In a leafy London square, an unholy war has broken out. Massed on one side are the battalions of Alpha, the evangelical movement that has swept through Britain and the world. On the other side is the redoubtable Onslow Neighbourhood Association. At issue: Alpha's proposed £15m redevelopment of an unused parish church into a theological college and broadcasting centre, designed by Norman Foster. Alpha is already planning activities for its new centre as early as the coming year. The neighbours have other ideas.
One might think this squabble would be a walkover. The Alpha movement, whose mother church, Holy Trinity Brompton, attracts 3,500 parishioners every Sunday, and whose 15-week courses have been taken by more than 8 million people worldwide since 1992, has cash and influence. Bankrolled by financiers including Ken Costa of UBS Warburg(and, it was reported this week, Philip Anschutz, although Alpha denies this), its congregation numbers Geri Halliwell and Jonathan Aitken. Moreover, it has the great planning consultant in the sky on its side: Alpha believes its opportunity to turn St Paul's, Onslow Square in Ken-sington & Chelsea, is "God-given".
But Alpha underestimates the locals at its peril. Onslow Square is a bastion of civic pride. Although popular with Swiss and American bankers, a hardcore of long-time residents has ensured that it is one of the most vigorously regulated residential areas in London. The façades of all houses, say the rules, must be painted white. "For Sale" signs are strictly forbidden. The central garden is a bureaucrat's paradise, where only one party is allowed every year - for the neighbourhood association.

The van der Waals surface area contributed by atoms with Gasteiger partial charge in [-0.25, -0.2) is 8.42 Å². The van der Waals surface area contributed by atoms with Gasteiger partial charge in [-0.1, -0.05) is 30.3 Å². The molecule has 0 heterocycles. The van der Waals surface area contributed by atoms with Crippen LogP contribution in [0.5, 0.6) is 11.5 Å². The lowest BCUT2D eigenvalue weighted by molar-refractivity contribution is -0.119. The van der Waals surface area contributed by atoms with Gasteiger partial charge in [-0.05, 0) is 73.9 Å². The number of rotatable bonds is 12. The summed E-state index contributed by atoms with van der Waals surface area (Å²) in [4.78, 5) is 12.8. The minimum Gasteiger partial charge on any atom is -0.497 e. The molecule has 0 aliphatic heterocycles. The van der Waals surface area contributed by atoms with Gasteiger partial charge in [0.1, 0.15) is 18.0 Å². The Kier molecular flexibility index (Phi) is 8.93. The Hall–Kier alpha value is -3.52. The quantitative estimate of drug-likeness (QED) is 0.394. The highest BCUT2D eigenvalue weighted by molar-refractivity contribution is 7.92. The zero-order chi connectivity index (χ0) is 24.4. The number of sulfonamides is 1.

In 2001, that same neighbourhood association, whose president is the cellist Julian Lloyd Webber, harangued Michael Portillo on a pre-election walkabout with complaints about parking in "their square". Earlier this year, it saw off the developer Stanhope, which was planning to build 11-storey towers on South Kensington Tube station. And, on Tuesday, it forced Alpha to withdraw its initial plans for a centre in the square, although, admits Roger Baresel, the chairman of the neighbourhood association, "it's only round one".
So what, exactly, has irked the residents? Is it Lord Foster's building, or Alpha itself, they object to? "One tries to keep one's personal feelings for Alpha to one side and treat it like anyone else," says Baresel. A recently composed open letter, though, makes his grievances clear. "[Alpha's] plans," wrote the chairman, "apparently include: conference centre, college, café and kitchens, library, common room, marketing offices, family life administration department, prayer room, boardroom, bookshop, nine break-out rooms, lecture room, three flats and three guest rooms. There will also be the chance to turn the church into a TV studio or triple-screen cinema for international broadcasts. The church spire effectively prevents the creation of a helipad. Local residents are surprised at this bid to turn a parish church into the HQ of a marketing-led international evangelical outfit ... They are also surprised that the new façade pays scant attention to the elegant architectural styles that surround it."
The residents of the adjoining Rose Square have been equally vociferous in their objections. Tony Doggart QC, their eloquent spokesman, heard about Alpha's plans and hired the planning consultant Nick de Lotbiniere, at a cost of £265 an hour, to project what the square would look like if Alpha got its way.